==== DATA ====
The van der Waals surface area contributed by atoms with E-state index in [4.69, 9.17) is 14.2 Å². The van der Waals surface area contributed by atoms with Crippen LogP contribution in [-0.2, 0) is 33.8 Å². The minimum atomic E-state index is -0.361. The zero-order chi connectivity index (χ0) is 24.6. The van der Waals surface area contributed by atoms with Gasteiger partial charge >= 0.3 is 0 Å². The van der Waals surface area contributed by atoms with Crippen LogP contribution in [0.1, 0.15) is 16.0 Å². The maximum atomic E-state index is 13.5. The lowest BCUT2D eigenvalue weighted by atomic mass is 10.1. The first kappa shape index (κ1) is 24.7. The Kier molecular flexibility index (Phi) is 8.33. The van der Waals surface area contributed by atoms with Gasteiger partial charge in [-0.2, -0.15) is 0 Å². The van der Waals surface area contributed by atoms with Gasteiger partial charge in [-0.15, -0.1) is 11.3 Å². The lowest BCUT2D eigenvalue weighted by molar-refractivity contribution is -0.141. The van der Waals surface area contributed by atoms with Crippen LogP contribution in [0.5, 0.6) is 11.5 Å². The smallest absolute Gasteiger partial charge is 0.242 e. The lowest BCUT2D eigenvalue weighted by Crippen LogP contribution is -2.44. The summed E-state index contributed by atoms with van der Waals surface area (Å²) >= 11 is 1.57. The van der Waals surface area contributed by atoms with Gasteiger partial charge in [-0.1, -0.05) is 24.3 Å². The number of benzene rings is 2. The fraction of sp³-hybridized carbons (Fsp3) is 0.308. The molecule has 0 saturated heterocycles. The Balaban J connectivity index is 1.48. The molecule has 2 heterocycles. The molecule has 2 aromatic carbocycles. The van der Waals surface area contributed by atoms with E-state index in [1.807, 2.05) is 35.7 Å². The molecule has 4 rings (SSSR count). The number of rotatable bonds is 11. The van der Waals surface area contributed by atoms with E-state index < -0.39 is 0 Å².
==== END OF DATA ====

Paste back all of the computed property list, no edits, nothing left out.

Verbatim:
The van der Waals surface area contributed by atoms with E-state index in [4.69, 9.17) is 14.2 Å². The van der Waals surface area contributed by atoms with Crippen LogP contribution in [-0.2, 0) is 33.8 Å². The minimum atomic E-state index is -0.361. The zero-order chi connectivity index (χ0) is 24.6. The van der Waals surface area contributed by atoms with Gasteiger partial charge >= 0.3 is 0 Å². The van der Waals surface area contributed by atoms with Crippen LogP contribution in [0.1, 0.15) is 16.0 Å². The maximum atomic E-state index is 13.5. The lowest BCUT2D eigenvalue weighted by atomic mass is 10.1. The first kappa shape index (κ1) is 24.7. The Kier molecular flexibility index (Phi) is 8.33. The van der Waals surface area contributed by atoms with Gasteiger partial charge in [-0.2, -0.15) is 0 Å². The van der Waals surface area contributed by atoms with Gasteiger partial charge in [-0.15, -0.1) is 11.3 Å². The lowest BCUT2D eigenvalue weighted by molar-refractivity contribution is -0.141. The van der Waals surface area contributed by atoms with Crippen LogP contribution in [0.5, 0.6) is 11.5 Å². The smallest absolute Gasteiger partial charge is 0.242 e. The lowest BCUT2D eigenvalue weighted by Crippen LogP contribution is -2.44. The summed E-state index contributed by atoms with van der Waals surface area (Å²) >= 11 is 1.57. The van der Waals surface area contributed by atoms with Gasteiger partial charge in [-0.1, -0.05) is 24.3 Å². The number of benzene rings is 2. The fraction of sp³-hybridized carbons (Fsp3) is 0.308. The molecule has 0 saturated heterocycles. The Balaban J connectivity index is 1.48. The molecule has 2 heterocycles. The molecule has 2 aromatic carbocycles. The van der Waals surface area contributed by atoms with E-state index in [1.807, 2.05) is 35.7 Å². The molecule has 4 rings (SSSR count). The number of rotatable bonds is 11. The van der Waals surface area contributed by atoms with E-state index < -0.39 is 0 Å².